It may have looked like Hawaii Quarterback Cole McDonald misfired a bunch against Army last Saturday. However, Craig Stutzmann, Hawaii Assistant Coach – Passing Game Coordinator / Quarterback, said there were just three pass plays he was not happy with.

Things Coach Craig is happy with is McDonald’s release averaging 2.02 seconds after the snap for the past few games. He likes McDonald’s aggressive nature: at practice and before games coaches are calming the QB, but when it’s game time, let him go!

Rather than spotty QB play, Stutzmann showed what the receivers needed to do to make plays work better. Coach went through nearly every offensive play – all 19 minutes – explaining what each play is designed to do and how they worked . . . or didn’t.

In essence, some better route running would have taken some defensive pressure off. Some better route running would have opened the field like it supposed to have opened. Receivers had to work harder on releases from the line of scrimmage as Army was very physical there effectively corralling receivers.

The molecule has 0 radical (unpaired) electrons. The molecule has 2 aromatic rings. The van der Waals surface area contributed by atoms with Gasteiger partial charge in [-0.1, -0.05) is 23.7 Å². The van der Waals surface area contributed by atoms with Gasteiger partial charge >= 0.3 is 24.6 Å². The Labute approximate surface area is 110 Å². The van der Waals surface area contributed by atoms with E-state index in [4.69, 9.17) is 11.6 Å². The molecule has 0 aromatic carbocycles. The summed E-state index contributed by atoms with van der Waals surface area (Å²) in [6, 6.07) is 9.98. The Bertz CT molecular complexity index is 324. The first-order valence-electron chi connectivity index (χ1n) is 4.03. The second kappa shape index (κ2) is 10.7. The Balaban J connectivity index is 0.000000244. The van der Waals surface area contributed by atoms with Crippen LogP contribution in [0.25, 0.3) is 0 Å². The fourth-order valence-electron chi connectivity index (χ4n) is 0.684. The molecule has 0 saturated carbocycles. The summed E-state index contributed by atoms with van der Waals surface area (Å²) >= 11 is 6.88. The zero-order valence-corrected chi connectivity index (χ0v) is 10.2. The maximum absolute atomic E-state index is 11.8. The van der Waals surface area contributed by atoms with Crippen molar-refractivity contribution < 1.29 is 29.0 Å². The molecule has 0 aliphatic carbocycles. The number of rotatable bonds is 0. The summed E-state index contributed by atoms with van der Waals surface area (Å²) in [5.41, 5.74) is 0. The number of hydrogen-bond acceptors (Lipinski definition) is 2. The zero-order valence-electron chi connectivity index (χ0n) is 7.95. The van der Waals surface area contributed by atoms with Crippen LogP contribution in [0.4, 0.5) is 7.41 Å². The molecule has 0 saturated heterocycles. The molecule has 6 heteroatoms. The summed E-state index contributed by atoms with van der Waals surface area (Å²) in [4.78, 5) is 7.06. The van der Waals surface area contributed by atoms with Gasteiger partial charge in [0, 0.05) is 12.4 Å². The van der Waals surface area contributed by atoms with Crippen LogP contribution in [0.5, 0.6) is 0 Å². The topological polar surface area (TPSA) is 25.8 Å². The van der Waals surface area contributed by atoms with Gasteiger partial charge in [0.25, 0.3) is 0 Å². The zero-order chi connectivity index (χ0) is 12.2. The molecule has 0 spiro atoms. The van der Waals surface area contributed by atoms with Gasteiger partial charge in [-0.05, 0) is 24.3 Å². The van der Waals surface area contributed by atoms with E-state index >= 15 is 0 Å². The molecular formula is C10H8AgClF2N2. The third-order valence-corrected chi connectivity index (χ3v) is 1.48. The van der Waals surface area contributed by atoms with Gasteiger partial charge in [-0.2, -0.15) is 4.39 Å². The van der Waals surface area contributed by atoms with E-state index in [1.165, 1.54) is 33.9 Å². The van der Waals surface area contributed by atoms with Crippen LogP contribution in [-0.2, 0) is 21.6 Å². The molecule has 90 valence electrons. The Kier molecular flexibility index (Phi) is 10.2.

Wide receiver Devan Stubblefield made his first start of the season playing well. Unlike the June Jones era where receivers stayed on the field all game since the synergy between them and the quarterback was critical, Head Coach Nick Rolovich has little problem using multiple receivers. Coach Craig explained players get fatigued with run off routes and playing full speed, and tired players are more likely to make mistakes.

Asked if he would have run any different plays, Stutzmann reported that Rolo is so receptive to suggestions before and during the game that everything is good and easy. No second guessing.

Coach Craig said we need to be disciplined to do it right every play. That is the difference between a champion and a mediocre team! Coach did like what he heard after the game from players asking “how can I get better.” They realize we have a long way to go.

Offensively It was the least productive game in terms of points, total yards, first downs, and time of possession.

Defensively Hawaii had its’ highest tackle total of 94 – well playing 41 minutes helps – with Linebacker Jahlani Tavai leading with 15 tackles / 8 solo, followed by Safety Ikem Okeke with 13 tackles / 5 solo.

With that defensive effort, the offensive coaches decided during Hawaii’s final drive that if we got the TD we would go for two points. The defense had been on the field long enough, we would win it or lose it right there . . .

Written by Gareth Sakakida